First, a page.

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Hot chocolate bombs with marshmallows are having a moment as the Hygge trend for hunkering down is one of the few things we can enjoy during this winter stage of the coronavirus pandemic.
In fact, as we discovered when we came to buy them for our test, hot chocolate bombs are selling out so fast that if you want them for Christmas, you should buy them when you see them.
For the uninitiated, hot chocolate bombs are a hollow ball of chocolate with marshmallows inside. The bomb melts as you pour over hot milk.
But how do they compare to traditional hot chocolate? We did have trouble finding stock to test but managed to round up seven popular hot chocolate bombs for our two tasters to try out to bring you our verdict.
How we tested our hot chocolate bombs
We pitted our hot chocolate bombs against each other in a blind taste test to see which our two testers preferred. We also wanted to see how the taste of each stacked up against luxury hot chocolate powder, so we also tasted each (still blind) against Whittards hot chocolate powder.
Our testers have very different tastes – tester one has a sweet tooth and tester two definitely does not.
Our tasters scored each bomb on aroma, texture and, most importantly, taste. In addition, our two testers commented on the number and size of marshmallows and overall appearance. The hot chocolate bombs we tasted cost from £1.50 per bomb serving to £6.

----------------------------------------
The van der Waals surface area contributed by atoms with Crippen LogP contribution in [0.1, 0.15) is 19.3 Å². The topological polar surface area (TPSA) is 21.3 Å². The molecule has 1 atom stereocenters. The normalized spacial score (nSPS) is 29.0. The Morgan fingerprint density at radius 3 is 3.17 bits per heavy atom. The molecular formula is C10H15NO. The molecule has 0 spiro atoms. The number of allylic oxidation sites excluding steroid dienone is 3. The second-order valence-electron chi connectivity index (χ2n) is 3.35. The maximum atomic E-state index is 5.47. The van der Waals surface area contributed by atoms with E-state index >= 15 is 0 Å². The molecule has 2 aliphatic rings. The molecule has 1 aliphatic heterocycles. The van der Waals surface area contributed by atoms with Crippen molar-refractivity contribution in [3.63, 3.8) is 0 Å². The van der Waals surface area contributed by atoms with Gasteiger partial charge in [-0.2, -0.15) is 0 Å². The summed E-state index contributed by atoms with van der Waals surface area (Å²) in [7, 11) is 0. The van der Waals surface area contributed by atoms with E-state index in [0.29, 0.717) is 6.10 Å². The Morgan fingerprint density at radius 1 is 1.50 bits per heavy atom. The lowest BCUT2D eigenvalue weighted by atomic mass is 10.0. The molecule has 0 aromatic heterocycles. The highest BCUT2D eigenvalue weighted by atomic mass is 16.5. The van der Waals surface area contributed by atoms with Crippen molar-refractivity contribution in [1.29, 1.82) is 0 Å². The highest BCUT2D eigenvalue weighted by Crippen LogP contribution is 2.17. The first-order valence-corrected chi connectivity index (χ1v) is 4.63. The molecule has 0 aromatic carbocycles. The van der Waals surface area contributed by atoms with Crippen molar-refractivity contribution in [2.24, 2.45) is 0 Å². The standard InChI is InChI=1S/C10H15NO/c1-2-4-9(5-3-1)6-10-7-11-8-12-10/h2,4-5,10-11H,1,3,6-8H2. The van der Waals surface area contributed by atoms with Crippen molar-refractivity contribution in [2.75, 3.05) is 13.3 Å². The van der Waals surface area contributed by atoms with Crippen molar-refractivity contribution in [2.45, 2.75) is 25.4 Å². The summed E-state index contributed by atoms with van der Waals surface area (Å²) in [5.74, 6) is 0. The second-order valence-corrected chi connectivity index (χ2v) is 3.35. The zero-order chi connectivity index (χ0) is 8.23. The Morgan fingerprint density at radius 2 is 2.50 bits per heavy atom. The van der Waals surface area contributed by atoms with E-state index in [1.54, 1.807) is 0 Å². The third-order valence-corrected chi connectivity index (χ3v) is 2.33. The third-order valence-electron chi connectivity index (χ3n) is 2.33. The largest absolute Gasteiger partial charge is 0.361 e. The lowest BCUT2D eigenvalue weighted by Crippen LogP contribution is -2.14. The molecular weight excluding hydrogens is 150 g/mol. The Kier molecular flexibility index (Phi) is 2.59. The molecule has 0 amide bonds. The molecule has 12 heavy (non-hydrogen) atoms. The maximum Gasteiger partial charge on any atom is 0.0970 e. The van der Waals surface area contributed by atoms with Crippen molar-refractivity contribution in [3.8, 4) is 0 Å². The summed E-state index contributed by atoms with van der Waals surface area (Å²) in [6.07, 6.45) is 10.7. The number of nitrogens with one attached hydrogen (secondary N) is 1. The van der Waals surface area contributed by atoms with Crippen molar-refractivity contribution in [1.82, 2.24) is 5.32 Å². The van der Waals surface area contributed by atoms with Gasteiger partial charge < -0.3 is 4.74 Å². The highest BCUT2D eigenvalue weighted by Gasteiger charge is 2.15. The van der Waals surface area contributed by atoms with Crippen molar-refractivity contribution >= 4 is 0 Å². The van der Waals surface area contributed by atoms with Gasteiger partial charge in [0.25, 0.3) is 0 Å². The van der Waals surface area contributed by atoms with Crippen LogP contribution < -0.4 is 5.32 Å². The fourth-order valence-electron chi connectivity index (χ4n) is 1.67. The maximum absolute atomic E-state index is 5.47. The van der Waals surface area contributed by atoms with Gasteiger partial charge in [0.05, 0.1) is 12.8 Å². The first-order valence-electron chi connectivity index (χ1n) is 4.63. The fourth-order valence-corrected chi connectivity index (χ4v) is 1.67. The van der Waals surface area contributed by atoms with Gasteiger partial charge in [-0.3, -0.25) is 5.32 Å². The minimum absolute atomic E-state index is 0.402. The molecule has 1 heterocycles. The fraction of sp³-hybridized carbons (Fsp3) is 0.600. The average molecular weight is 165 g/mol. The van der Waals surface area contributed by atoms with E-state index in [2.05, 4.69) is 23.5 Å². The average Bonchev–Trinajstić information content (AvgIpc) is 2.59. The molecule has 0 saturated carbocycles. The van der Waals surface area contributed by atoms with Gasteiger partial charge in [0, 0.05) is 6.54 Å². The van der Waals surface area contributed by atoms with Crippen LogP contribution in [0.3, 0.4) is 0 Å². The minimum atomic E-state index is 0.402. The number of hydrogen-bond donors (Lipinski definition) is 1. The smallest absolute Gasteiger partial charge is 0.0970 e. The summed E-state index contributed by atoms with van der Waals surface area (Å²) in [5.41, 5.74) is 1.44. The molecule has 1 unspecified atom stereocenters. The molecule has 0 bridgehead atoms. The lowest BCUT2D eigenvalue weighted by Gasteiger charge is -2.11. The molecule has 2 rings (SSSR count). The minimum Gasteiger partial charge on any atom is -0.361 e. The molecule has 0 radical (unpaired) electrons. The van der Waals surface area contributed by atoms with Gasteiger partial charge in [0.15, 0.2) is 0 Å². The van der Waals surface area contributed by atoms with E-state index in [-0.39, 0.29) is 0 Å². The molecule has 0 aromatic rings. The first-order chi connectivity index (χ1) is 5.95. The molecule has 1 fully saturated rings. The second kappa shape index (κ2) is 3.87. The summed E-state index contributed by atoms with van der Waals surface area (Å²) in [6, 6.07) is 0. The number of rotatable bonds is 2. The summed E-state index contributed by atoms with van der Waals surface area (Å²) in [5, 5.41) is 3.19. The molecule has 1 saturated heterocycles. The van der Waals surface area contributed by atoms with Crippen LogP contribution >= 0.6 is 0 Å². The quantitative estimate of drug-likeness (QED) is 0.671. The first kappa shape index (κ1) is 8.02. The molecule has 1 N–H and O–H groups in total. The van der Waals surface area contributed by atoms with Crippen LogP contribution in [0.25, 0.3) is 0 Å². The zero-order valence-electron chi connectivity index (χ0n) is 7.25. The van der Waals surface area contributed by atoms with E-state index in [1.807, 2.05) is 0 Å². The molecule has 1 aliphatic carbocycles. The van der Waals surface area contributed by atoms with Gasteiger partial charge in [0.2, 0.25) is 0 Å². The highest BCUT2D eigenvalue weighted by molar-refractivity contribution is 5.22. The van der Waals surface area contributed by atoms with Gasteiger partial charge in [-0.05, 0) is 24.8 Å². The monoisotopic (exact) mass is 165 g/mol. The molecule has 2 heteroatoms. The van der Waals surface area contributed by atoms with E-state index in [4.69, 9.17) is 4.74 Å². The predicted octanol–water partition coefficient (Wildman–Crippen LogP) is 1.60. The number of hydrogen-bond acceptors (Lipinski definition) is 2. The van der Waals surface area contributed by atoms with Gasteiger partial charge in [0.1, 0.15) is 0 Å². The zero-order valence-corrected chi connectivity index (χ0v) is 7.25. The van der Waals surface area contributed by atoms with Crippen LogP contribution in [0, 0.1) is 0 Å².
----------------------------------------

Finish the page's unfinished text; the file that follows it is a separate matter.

Our verdict was that you should only consider buying hot chocolate bombs if you have a very sweet tooth.
We found the hot chocolate bombs incredibly sweet compared to the powdered hot chocolate, which led us to rank almost all of them worse than the Whittards. Some of the bombs did look appetising, but we found chocolate flavour lacking across the board.
However, there was one standout winner from all the bombs we tasted. This hot chocolate bomb is not only our favourite but also the only bomb we thought tasted better than the Whittards powder.
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Our favourite Co-op Fairtrade Melting Hot Chocolate Bombe
£1.50 per bomb, available in pack of one, (40g)
Available from: Co-op
This hot chocolate bomb is not only our favourite but also happens to be the cheapest of the bunch and the only hot chocolate bomb to trump the powdered hot chocolate.
Both testers thought the preparation was a bit messy and noted it took some stirring. The number of marshmallows varied: eight in one cup and 12 in another – and the size of the marshmallows was small compared with some others we tested.
But when it came to taste and texture, we judged the thickness of this hot chocolate to be just right and the chocolate flavour came through far more than the other chocolate bombs on test. It was still very sweet, but had more real chocolate taste than we noticed in the others. Both our testers picked it as their favourite, despite having very different sweet teeth.
Marshmallows in hot chocolate bombs: how they compared
If the marshmallows are your main motivation for splashing out on hot chocolate bombs, it’s worth knowing we recorded a large variation of marshmallow numbers and sizes in the samples we tested.
Some of the same brands even contained a different number of marshmallows per bomb.
Below you can see how many marshmallows each tester counted in their drinks.